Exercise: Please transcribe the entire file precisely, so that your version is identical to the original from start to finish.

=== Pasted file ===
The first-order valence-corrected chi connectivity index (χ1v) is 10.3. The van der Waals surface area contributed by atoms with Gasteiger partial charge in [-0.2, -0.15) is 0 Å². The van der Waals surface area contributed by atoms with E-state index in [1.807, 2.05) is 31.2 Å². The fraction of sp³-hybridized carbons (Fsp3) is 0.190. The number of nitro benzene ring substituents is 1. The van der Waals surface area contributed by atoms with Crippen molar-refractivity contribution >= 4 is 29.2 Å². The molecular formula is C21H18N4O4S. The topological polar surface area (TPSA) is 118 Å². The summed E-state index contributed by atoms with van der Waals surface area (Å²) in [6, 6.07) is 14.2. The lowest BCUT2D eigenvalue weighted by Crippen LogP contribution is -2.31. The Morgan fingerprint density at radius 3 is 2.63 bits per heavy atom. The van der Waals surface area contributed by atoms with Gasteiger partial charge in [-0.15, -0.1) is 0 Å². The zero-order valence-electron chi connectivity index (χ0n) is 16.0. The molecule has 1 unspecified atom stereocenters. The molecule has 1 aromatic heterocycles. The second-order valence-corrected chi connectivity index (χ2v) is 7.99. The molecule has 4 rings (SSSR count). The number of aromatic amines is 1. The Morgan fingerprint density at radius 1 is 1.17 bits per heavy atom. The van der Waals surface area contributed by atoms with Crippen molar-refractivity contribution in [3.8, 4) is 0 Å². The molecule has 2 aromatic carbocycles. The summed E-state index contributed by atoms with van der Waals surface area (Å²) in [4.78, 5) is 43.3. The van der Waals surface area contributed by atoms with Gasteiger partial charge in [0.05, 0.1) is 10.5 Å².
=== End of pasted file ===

The first-order valence-corrected chi connectivity index (χ1v) is 10.3. The van der Waals surface area contributed by atoms with Gasteiger partial charge in [-0.2, -0.15) is 0 Å². The van der Waals surface area contributed by atoms with E-state index in [1.807, 2.05) is 31.2 Å². The fraction of sp³-hybridized carbons (Fsp3) is 0.190. The number of nitro benzene ring substituents is 1. The van der Waals surface area contributed by atoms with Crippen molar-refractivity contribution >= 4 is 29.2 Å². The molecular formula is C21H18N4O4S. The topological polar surface area (TPSA) is 118 Å². The summed E-state index contributed by atoms with van der Waals surface area (Å²) in [6, 6.07) is 14.2. The lowest BCUT2D eigenvalue weighted by Crippen LogP contribution is -2.31. The Morgan fingerprint density at radius 3 is 2.63 bits per heavy atom. The van der Waals surface area contributed by atoms with Gasteiger partial charge in [-0.15, -0.1) is 0 Å². The zero-order valence-electron chi connectivity index (χ0n) is 16.0. The molecule has 1 unspecified atom stereocenters. The molecule has 1 aromatic heterocycles. The second-order valence-corrected chi connectivity index (χ2v) is 7.99. The molecule has 4 rings (SSSR count). The number of aromatic amines is 1. The Morgan fingerprint density at radius 1 is 1.17 bits per heavy atom. The van der Waals surface area contributed by atoms with Crippen molar-refractivity contribution in [3.8, 4) is 0 Å². The molecule has 2 aromatic carbocycles. The summed E-state index contributed by atoms with van der Waals surface area (Å²) in [4.78, 5) is 43.3. The van der Waals surface area contributed by atoms with Gasteiger partial charge in [0.05, 0.1) is 10.5 Å².